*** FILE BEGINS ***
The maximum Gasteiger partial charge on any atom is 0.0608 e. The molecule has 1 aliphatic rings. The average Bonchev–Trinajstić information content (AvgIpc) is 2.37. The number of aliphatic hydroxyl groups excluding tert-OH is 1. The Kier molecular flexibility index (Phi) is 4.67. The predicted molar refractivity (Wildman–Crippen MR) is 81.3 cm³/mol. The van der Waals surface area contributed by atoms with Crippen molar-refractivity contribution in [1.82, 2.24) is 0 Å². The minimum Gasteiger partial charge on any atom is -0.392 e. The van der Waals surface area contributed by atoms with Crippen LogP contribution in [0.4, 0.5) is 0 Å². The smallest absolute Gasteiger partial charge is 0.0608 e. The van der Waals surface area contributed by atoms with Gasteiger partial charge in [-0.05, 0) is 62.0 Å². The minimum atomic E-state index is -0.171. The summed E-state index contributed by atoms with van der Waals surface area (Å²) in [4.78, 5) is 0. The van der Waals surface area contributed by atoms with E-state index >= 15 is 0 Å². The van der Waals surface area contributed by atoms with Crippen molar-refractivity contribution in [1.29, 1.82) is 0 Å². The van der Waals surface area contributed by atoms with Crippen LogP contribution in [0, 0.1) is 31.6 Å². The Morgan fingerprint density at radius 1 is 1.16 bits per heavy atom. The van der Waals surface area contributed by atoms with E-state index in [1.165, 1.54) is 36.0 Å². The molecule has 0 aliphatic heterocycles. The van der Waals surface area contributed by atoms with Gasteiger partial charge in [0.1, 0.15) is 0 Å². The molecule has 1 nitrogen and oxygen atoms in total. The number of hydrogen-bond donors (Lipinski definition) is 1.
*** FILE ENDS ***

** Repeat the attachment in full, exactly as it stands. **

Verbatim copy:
The maximum Gasteiger partial charge on any atom is 0.0608 e. The molecule has 1 aliphatic rings. The average Bonchev–Trinajstić information content (AvgIpc) is 2.37. The number of aliphatic hydroxyl groups excluding tert-OH is 1. The Kier molecular flexibility index (Phi) is 4.67. The predicted molar refractivity (Wildman–Crippen MR) is 81.3 cm³/mol. The van der Waals surface area contributed by atoms with Crippen molar-refractivity contribution in [1.82, 2.24) is 0 Å². The minimum Gasteiger partial charge on any atom is -0.392 e. The van der Waals surface area contributed by atoms with Crippen LogP contribution in [0.4, 0.5) is 0 Å². The smallest absolute Gasteiger partial charge is 0.0608 e. The van der Waals surface area contributed by atoms with Gasteiger partial charge in [-0.05, 0) is 62.0 Å². The minimum atomic E-state index is -0.171. The summed E-state index contributed by atoms with van der Waals surface area (Å²) in [4.78, 5) is 0. The van der Waals surface area contributed by atoms with E-state index >= 15 is 0 Å². The van der Waals surface area contributed by atoms with Crippen molar-refractivity contribution in [1.29, 1.82) is 0 Å². The van der Waals surface area contributed by atoms with Crippen LogP contribution in [0, 0.1) is 31.6 Å². The Morgan fingerprint density at radius 1 is 1.16 bits per heavy atom. The van der Waals surface area contributed by atoms with E-state index in [1.165, 1.54) is 36.0 Å². The molecule has 0 aliphatic heterocycles. The van der Waals surface area contributed by atoms with Gasteiger partial charge in [0.1, 0.15) is 0 Å². The molecule has 1 nitrogen and oxygen atoms in total. The number of hydrogen-bond donors (Lipinski definition) is 1.